Taking vitamin B6 before bed could improve dream recall and vividness, study suggests

By Mary Ellen Shoup contact

- Last updated on GMT

Vitamin B6 may have an effect on improving dream vividness and recall the next day, a pilot study of 100 participants found.     ©GettyImages/OcusFocus
Vitamin B6 may have an effect on improving dream vividness and recall the next day, a pilot study of 100 participants found. ©GettyImages/OcusFocus
Vitamin B6 supplementation before bed may enhance dream vividness and recall, a pilot study of 100 participants published in the journal of Perceptual and Motor Skills found.

The study​, conducted as a randomized, double-blind, placebo-controlled investigation, found that participants who ingested 240mg of vitamin B6 before bed for five consecutive days had increased scores in a composite measure of dream vividness, bizarreness, emotionality, and color.

Past research on vitamin B6’s effect on dream memory recall is limited. One small double blind study of 12 participants​ that was completed in 2002 that looked into the link between vitamin B6 and dream activity. The authors of this past study concluded that vitamin B6 supplementation before bed had a dose-dependent effect of increasing dream salience.

While research on the subject of vitamin B6 and dream activity may be scarce, anecdotal evidence suggests that poor dream recall may be a sign of vitamin B6 deficiency. The Natural Medicines database (2015), for example, lists improving dream recall as one of the reasons people supplement diets with vitamin B6.

Recent research

The most recent study done by researchers from the University of Adelaide's School of Psychology in southern Australia had a total of 100 participants between the ages of 18 and 40 (68 women, 31 men, 1 transsexual) complete the study.

"This is the first time that such a study into the effects of vitamin B6 and other B vitamins on dreams has been carried out on a large and diverse group of people,"​ the study's lead author, Dr. Denholm Aspy, said.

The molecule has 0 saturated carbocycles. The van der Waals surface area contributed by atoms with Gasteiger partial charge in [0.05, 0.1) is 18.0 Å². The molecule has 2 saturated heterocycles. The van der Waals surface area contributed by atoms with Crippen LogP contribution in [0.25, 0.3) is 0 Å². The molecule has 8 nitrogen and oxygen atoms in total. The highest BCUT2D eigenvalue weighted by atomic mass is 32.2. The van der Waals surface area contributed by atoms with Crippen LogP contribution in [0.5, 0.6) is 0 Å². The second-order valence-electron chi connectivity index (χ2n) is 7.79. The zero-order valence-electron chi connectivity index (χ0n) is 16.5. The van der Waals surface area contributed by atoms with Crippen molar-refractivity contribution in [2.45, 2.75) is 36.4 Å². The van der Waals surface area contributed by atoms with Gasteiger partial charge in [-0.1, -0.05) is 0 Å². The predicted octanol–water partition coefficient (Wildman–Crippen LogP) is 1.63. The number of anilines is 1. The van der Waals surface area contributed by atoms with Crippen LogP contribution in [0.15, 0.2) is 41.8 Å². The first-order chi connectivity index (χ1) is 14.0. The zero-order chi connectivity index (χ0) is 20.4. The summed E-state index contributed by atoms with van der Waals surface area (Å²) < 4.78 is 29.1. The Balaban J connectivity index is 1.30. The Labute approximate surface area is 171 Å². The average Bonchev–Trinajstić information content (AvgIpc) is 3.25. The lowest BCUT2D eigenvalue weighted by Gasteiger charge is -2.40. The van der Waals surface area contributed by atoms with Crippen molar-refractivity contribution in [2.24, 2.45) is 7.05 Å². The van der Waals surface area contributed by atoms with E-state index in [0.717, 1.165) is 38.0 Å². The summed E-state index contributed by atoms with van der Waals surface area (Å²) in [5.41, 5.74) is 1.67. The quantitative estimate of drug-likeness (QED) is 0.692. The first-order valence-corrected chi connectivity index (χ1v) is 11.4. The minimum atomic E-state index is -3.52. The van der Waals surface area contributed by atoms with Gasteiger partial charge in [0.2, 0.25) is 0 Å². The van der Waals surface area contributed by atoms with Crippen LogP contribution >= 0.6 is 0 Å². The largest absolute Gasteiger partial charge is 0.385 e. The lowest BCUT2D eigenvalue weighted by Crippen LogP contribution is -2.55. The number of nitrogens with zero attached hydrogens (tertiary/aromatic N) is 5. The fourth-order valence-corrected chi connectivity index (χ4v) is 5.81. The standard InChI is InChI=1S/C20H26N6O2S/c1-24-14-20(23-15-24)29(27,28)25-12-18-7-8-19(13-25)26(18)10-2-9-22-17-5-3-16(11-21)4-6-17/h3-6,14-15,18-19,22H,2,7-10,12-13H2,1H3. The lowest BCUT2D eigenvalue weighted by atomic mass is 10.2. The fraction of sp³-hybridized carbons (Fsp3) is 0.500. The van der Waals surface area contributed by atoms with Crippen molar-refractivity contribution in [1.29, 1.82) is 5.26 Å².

Participants were divided into three groups, a placebo, vitamin B6, and vitamin B complex group. Capsules given to the vitamin B complex group contained a range of other B vitamins, except vitamin B2 (riboflavin) which was not used because it can cause brightly-colored urine that could reveal to participants that they were in the B complex group.

Dosages were split over two capsules in all three groups, each capsule containing a half-dose, and participants were instructed to consume two capsules at a time. Participants were also given journals to log  details of their dreams over the five-day period.

Prior to taking the supplements, researchers noted that the participants rarely remembered their dreams, but many reported improvements in dream recall by the end of the study.

Hypothesis 'partially supported'

“The hypothesis that participants in the B6-only group would have significantly greater general dream recall than participants in the placebo group was partially supported,”​ researchers wrote.

“Although the differences in Dream Recall Frequency and Dream Count were non-significant, scores on the more sensitive measure of Dream Quantity were significantly higher in the B6-only group compared with the placebo group.”

In addition, there were no significant differences in the B6-only group compared with the placebo group in time awake during the night, sleep quality, or tiredness upon waking.

The study authors noted that more research is needed, preferably in a sleep laboratory to investigate the effects of vitamin B6 on dream recall further.

"Further research is needed to investigate whether the effects of vitamin B6 vary according to how much is obtained from the diet. If vitamin B6 is only effective for people with low dietary intake, its effects on dreaming may diminish with prolonged supplementation,"​ Aspy added.

 

Source: SAGE journals of Perceptual and Motor skills
Published online, https://doi.org/10.1177/0031512518770326
Effects of Vitamin B6 (Pyridoxine) and a B Complex Preparation on Dreaming and Sleep
Authors: Denholm J. Aspy, et al.

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